On Thursday, I had the opportunity to attend a seminar by Prof. Danny Quah of LSE. His credentials are impressive. Check him out here.
The talk was tantalisingly titled, ‘China: why a crash is imminent… and why it is not going to happen anytime soon’.
It was held at LKY School of Public Policy in Singapore.
He called the case for a hard landing for the Chinese economy the prosecution case. In the ‘spirit of objectivity’, he proceeded to present that case first. Then, he presented his case which is that the prosecution case is massively overblown.
If his arguments are the ones against China hard landing, then the world msut be worried. He made no case.
His points were that:
(1) A stock market is no barometer of the China economy.
(IF so, why did the government go to ridiculous extent to prevent the stock market from declining).
(2) Service sector doing far better and rebalancing happening. Evidence: Services sector PMI. He needs to have a dialogue with Chris Balding.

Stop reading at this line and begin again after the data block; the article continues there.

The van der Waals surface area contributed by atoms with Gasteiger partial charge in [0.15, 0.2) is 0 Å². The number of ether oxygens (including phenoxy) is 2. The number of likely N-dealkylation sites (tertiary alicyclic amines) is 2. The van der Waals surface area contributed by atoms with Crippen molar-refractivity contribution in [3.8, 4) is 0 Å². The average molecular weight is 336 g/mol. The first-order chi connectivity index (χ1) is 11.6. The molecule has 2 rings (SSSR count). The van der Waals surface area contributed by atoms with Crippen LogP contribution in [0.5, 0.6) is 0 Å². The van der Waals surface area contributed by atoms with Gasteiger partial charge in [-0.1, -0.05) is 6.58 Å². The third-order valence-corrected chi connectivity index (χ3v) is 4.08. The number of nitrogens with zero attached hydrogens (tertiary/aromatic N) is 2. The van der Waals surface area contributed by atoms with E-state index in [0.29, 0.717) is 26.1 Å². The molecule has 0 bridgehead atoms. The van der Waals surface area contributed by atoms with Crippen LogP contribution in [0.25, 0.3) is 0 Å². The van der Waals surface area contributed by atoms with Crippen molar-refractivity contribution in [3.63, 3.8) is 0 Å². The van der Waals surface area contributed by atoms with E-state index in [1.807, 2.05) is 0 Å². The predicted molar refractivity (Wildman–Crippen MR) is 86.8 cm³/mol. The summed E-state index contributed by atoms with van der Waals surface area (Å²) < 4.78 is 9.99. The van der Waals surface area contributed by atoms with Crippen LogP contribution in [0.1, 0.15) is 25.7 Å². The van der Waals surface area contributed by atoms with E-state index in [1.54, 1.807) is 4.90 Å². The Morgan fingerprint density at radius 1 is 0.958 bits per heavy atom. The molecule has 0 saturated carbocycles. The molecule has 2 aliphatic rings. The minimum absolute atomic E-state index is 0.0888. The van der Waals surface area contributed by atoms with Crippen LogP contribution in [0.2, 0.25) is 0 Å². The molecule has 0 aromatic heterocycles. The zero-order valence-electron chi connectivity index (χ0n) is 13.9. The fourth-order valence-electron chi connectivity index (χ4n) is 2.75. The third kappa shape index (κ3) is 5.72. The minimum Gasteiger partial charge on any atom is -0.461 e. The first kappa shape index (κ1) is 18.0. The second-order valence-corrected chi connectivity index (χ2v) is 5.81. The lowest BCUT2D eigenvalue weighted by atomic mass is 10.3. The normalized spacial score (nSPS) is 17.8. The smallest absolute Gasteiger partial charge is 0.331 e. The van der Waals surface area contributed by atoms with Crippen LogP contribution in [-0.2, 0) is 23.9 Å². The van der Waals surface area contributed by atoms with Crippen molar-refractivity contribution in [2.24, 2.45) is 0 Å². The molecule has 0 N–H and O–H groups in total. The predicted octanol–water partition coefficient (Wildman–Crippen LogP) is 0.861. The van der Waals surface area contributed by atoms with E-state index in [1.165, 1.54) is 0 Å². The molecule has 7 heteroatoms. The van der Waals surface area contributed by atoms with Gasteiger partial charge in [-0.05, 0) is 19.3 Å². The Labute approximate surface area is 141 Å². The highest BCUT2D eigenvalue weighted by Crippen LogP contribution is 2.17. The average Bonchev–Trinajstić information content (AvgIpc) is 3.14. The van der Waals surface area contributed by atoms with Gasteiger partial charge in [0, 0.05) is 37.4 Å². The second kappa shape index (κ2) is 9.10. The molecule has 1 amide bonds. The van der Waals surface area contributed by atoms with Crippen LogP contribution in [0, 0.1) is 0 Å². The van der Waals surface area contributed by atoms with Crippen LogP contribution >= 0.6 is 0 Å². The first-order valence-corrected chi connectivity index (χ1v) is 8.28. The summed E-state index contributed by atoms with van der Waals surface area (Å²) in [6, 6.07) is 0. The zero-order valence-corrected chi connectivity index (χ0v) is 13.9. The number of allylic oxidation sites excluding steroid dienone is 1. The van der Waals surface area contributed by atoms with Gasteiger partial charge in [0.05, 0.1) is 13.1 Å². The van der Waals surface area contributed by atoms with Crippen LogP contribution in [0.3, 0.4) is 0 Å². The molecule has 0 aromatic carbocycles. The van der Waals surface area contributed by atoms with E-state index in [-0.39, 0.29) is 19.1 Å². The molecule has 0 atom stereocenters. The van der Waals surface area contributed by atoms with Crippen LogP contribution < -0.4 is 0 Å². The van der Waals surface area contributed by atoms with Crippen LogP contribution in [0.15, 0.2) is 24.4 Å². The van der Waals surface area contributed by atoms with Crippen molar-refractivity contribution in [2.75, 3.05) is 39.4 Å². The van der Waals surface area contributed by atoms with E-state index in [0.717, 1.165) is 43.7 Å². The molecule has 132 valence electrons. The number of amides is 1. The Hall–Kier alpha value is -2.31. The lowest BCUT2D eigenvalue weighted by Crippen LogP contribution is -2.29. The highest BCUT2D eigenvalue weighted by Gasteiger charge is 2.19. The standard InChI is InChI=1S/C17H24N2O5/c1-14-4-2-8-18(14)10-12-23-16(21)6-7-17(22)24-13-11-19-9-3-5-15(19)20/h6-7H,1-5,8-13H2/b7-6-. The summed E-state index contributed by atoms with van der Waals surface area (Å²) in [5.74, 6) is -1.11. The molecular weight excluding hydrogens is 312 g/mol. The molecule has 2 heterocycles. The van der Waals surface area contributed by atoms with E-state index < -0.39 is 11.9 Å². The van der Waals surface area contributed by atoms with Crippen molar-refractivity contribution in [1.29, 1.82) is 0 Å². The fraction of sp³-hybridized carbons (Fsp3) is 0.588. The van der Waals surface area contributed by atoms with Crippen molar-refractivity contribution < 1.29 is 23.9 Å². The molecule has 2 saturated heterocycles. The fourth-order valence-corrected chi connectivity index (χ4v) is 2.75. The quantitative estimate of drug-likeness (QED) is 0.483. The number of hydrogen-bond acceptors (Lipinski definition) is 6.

(3) Rural ==> Urban migration would take care of the housing inventory.
He had nothing to say on the continuous profit decline, the massive rise in debt/GDP ratio since 2008 (it still keeps rising). Now, I came across this chart too:
I also took issues with the stale quote from Prof. Samuelson on how the stock market predicted nine out of the last five recessions. Professor Quah cited that to make the case that the Chinese stock market crash did not mean anything for the Chinese economy.
He had said it in 1962 and, hence, his sample period must have included or consisted largely of the post-war recovery period when stock market declines were not followed by an economic recession. That is somewhat unsurprising.
But, more than five decades later, the stock markets do not predict anything or have nothing to do with the real economy at all. Period.
The case for an economic hard landing in China does not stem from its stock market crash of 2015. That was but one of the several symptoms. It is not the important one.
Matthew Johnson has a very thoughtful blog post that I would strongly recommend reading.
Given all these, a facile case for China economy soft landing does no justice to the topic nor to the learned Professor’s scholarship.